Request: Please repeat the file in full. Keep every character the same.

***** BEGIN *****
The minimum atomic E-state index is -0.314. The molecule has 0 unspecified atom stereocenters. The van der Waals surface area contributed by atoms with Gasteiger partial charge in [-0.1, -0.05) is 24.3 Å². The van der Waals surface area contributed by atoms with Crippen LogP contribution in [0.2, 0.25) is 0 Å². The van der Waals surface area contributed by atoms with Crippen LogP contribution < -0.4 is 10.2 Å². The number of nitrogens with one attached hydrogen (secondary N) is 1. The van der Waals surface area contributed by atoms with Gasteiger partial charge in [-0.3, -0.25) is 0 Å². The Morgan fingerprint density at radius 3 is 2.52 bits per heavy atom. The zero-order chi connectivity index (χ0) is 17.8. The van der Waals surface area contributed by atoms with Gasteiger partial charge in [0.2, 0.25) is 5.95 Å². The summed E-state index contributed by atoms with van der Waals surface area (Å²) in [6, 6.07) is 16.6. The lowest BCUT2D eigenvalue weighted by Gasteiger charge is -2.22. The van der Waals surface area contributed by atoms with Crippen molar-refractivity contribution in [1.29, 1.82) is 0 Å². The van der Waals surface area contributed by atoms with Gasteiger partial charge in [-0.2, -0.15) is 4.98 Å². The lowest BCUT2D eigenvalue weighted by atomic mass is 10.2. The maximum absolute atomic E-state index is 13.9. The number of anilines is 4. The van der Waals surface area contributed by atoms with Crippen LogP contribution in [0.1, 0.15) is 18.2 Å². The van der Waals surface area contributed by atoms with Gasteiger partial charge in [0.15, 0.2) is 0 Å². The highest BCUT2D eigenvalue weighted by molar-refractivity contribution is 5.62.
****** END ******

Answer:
The minimum atomic E-state index is -0.314. The molecule has 0 unspecified atom stereocenters. The van der Waals surface area contributed by atoms with Gasteiger partial charge in [-0.1, -0.05) is 24.3 Å². The van der Waals surface area contributed by atoms with Crippen LogP contribution in [0.2, 0.25) is 0 Å². The van der Waals surface area contributed by atoms with Crippen LogP contribution < -0.4 is 10.2 Å². The number of nitrogens with one attached hydrogen (secondary N) is 1. The van der Waals surface area contributed by atoms with Gasteiger partial charge in [-0.3, -0.25) is 0 Å². The Morgan fingerprint density at radius 3 is 2.52 bits per heavy atom. The zero-order chi connectivity index (χ0) is 17.8. The van der Waals surface area contributed by atoms with Gasteiger partial charge in [0.2, 0.25) is 5.95 Å². The summed E-state index contributed by atoms with van der Waals surface area (Å²) in [6, 6.07) is 16.6. The lowest BCUT2D eigenvalue weighted by Gasteiger charge is -2.22. The van der Waals surface area contributed by atoms with Crippen molar-refractivity contribution in [1.29, 1.82) is 0 Å². The van der Waals surface area contributed by atoms with Gasteiger partial charge in [-0.2, -0.15) is 4.98 Å². The lowest BCUT2D eigenvalue weighted by atomic mass is 10.2. The maximum absolute atomic E-state index is 13.9. The number of anilines is 4. The van der Waals surface area contributed by atoms with Crippen LogP contribution in [0.1, 0.15) is 18.2 Å². The van der Waals surface area contributed by atoms with Gasteiger partial charge in [0.15, 0.2) is 0 Å². The highest BCUT2D eigenvalue weighted by molar-refractivity contribution is 5.62.